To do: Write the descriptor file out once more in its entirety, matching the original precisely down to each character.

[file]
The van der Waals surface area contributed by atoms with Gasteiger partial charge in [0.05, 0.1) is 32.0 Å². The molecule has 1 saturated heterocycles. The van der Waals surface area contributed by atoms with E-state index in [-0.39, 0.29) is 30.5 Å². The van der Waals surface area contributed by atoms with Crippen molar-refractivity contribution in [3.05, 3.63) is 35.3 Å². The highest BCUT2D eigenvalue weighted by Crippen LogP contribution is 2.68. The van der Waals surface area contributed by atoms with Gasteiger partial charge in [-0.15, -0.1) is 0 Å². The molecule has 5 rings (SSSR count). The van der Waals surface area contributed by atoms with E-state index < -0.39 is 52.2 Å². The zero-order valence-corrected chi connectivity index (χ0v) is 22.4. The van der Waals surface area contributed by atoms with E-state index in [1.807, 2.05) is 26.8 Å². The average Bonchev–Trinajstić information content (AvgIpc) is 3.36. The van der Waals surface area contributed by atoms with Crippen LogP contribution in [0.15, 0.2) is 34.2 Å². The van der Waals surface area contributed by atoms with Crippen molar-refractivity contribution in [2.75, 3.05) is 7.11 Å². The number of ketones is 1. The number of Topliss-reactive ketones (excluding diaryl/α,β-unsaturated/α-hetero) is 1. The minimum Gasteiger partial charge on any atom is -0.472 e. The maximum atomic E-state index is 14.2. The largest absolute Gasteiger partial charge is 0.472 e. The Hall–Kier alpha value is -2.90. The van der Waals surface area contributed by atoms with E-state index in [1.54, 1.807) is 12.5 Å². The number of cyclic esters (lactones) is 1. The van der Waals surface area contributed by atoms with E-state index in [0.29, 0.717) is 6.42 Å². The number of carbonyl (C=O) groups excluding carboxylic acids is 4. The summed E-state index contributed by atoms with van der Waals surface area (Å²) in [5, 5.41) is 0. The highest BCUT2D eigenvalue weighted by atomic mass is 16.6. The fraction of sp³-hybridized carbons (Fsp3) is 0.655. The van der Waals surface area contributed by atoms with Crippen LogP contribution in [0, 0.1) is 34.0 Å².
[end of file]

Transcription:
The van der Waals surface area contributed by atoms with Gasteiger partial charge in [0.05, 0.1) is 32.0 Å². The molecule has 1 saturated heterocycles. The van der Waals surface area contributed by atoms with E-state index in [-0.39, 0.29) is 30.5 Å². The van der Waals surface area contributed by atoms with Crippen molar-refractivity contribution in [3.05, 3.63) is 35.3 Å². The highest BCUT2D eigenvalue weighted by Crippen LogP contribution is 2.68. The van der Waals surface area contributed by atoms with Gasteiger partial charge in [-0.15, -0.1) is 0 Å². The molecule has 5 rings (SSSR count). The van der Waals surface area contributed by atoms with E-state index < -0.39 is 52.2 Å². The zero-order valence-corrected chi connectivity index (χ0v) is 22.4. The van der Waals surface area contributed by atoms with E-state index in [1.807, 2.05) is 26.8 Å². The average Bonchev–Trinajstić information content (AvgIpc) is 3.36. The van der Waals surface area contributed by atoms with Crippen LogP contribution in [0.15, 0.2) is 34.2 Å². The van der Waals surface area contributed by atoms with Crippen molar-refractivity contribution in [2.75, 3.05) is 7.11 Å². The number of ketones is 1. The number of Topliss-reactive ketones (excluding diaryl/α,β-unsaturated/α-hetero) is 1. The minimum Gasteiger partial charge on any atom is -0.472 e. The maximum atomic E-state index is 14.2. The largest absolute Gasteiger partial charge is 0.472 e. The Hall–Kier alpha value is -2.90. The van der Waals surface area contributed by atoms with E-state index in [1.54, 1.807) is 12.5 Å². The number of cyclic esters (lactones) is 1. The van der Waals surface area contributed by atoms with E-state index in [0.29, 0.717) is 6.42 Å². The number of carbonyl (C=O) groups excluding carboxylic acids is 4. The summed E-state index contributed by atoms with van der Waals surface area (Å²) in [5, 5.41) is 0. The highest BCUT2D eigenvalue weighted by atomic mass is 16.6. The fraction of sp³-hybridized carbons (Fsp3) is 0.655. The van der Waals surface area contributed by atoms with Crippen LogP contribution in [0, 0.1) is 34.0 Å².